One way to save your life, and save ourselves all

My colleague, Hannah Peck, told me to imagine the reason that the pedestrian signals are not visible to people as they cross the street. It’s a traffic signal that’s ‘hidden’ from people crossing the…

One way to save your life, and save ourselves all

My colleague, Hannah Peck, told me to imagine the reason that the pedestrian signals are not visible to people as they cross the street. It’s a traffic signal that’s ‘hidden’ from people crossing the street.

Here’s what’s going on in all those little letters: seven stop signs, two signal arms, three stop light poles and one sidewalk-only pedestrian signal.

Think for a second about this. No one sees that pedestrian signal. This means, you can almost eliminate the risk that you will get hit by a pedestrian who doesn’t see that stop light.

If I suddenly signal, the pedestrian who is coming will stop. They can actually hear my signal. They can see I’m coming because they can see the lights. They can see I’m coming. They see the mark.

But they can’t see the stop sign, and they don’t know what I’m actually doing.

Without that pedestrian signal, the folks walking their dogs don’t have to put their hand on their ear to hear the signals. They can hear the signal because they can see it.

So what’s happening here? Why is this happening? Why is this risk under-exposed? It can’t be as simple as tandems of poor judgment. It’s about signals and signals. It’s about the humans responsible for the signals. It’s about who knows what. It’s about something that’s not.

If you see more people doing their right thing and fewer people doing their wrong thing, you’ll see fewer people doing their right thing and fewer people doing their wrong thing. So, the signal’s there, but the people need to see it. It doesn’t stay hidden. It gets out. We see it, and we can see the signals. As soon as we see the signals, we stop and wait for the pedestrians to stop. They do, in fact, stop. If you live in Berkeley, California, you see that.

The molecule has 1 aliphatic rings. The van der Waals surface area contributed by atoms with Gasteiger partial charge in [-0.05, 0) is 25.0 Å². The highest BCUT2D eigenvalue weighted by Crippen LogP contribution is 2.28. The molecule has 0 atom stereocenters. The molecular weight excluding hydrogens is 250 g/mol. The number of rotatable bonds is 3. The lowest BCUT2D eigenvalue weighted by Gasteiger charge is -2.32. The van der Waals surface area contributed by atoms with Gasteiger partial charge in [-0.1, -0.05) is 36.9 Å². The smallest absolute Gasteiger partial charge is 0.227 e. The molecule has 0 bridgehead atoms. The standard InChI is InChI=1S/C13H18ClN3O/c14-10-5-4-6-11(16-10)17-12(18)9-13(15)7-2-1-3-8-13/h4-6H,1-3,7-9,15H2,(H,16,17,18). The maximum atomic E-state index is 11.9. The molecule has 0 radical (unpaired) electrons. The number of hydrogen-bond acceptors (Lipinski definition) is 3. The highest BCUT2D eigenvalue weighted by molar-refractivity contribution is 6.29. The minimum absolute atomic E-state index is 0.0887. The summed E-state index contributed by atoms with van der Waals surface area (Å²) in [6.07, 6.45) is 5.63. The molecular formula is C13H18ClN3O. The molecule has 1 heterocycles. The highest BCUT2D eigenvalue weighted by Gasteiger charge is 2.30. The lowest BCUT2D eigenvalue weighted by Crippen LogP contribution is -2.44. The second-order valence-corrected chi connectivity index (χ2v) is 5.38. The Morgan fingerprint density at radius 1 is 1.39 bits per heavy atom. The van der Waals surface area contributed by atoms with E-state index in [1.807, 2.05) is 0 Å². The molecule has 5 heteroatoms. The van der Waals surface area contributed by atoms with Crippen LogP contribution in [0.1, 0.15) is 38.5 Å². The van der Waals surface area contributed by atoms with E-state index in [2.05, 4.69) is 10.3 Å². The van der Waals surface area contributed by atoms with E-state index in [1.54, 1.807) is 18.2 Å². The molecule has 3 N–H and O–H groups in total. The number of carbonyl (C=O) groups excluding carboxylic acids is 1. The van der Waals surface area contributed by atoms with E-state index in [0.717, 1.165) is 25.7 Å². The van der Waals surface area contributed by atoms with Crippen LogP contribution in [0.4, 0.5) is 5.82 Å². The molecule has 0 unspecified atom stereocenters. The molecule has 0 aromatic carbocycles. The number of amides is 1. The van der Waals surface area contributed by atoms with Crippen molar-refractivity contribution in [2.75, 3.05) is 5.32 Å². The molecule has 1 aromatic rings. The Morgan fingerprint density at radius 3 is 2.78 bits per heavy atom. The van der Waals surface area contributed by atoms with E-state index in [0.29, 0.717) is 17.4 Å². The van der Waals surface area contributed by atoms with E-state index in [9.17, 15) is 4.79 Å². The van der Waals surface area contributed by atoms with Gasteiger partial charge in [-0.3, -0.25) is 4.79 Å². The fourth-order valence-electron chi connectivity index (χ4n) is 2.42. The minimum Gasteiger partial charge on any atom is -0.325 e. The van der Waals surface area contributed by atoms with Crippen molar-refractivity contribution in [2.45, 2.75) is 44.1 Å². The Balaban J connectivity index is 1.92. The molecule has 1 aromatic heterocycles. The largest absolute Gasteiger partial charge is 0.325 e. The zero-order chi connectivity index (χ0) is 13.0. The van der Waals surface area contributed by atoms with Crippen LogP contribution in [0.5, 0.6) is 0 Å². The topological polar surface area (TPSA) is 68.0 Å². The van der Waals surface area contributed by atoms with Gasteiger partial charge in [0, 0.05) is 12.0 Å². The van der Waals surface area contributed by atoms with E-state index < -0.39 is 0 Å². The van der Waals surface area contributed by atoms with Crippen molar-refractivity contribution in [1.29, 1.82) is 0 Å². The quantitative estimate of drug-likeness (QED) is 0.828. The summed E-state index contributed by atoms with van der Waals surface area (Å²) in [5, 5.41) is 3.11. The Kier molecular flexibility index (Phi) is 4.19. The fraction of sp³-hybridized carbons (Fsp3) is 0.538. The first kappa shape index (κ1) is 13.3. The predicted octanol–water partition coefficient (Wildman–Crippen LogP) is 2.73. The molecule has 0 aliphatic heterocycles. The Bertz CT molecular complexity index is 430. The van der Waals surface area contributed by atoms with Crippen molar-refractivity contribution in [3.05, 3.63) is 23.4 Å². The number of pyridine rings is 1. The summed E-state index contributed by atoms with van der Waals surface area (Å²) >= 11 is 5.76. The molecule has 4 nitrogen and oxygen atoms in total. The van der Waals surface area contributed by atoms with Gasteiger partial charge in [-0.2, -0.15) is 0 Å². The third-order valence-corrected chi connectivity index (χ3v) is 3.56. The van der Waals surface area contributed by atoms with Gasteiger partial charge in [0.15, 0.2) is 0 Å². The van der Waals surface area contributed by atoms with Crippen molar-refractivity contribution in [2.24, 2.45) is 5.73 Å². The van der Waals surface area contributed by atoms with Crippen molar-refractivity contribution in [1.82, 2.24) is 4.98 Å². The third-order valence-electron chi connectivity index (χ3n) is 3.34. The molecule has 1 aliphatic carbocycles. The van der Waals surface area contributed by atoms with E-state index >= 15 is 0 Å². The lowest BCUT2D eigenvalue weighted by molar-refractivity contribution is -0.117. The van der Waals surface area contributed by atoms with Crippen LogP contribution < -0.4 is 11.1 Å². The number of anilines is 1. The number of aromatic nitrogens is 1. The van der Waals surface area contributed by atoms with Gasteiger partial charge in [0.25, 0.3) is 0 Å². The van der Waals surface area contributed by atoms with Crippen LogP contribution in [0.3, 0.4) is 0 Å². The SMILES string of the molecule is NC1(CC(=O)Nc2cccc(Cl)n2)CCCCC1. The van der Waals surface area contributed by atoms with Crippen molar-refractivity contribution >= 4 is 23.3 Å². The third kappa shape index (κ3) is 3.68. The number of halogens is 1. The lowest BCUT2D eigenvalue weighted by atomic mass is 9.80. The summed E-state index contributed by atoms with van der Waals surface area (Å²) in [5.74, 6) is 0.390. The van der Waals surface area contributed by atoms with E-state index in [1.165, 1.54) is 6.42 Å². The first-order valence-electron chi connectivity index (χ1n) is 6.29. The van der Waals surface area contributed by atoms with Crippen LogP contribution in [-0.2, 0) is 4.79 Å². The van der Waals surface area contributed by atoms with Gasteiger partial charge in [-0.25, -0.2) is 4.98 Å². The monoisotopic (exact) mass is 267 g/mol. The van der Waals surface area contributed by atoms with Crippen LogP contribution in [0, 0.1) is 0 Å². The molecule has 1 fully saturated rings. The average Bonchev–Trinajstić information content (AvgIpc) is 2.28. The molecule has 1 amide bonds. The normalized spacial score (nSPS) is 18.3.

So, why is the signal hidden? The whole idea of a pedestrian signal is to warn pedestrians that something important is coming. To let them know that, they shouldn’t cross the street until the signal tells them it’s safe to cross. The key is that we don’t “see” that signal.

In the world of signs and street markings, though, we see it every day. And we know it’s there. As soon as we see the signal, we understand it’s important. Once we understand that, then the signal can start to tell us what’s coming.

In transit and not-transit, though, we can’t see it. It’s invisible to us, and it is invisible to us. And to us, it’s still important.

It’s also how you get into town without thinking about it at all. Without the signal, there’s no stopping. There’s no waiting. There’s no worrying about it. Until it stops. When that happens, then everything changes.

Hannah Peck is a full-time KQED Public Media reporter. Follow her @HannahTimms or like her on Facebook.

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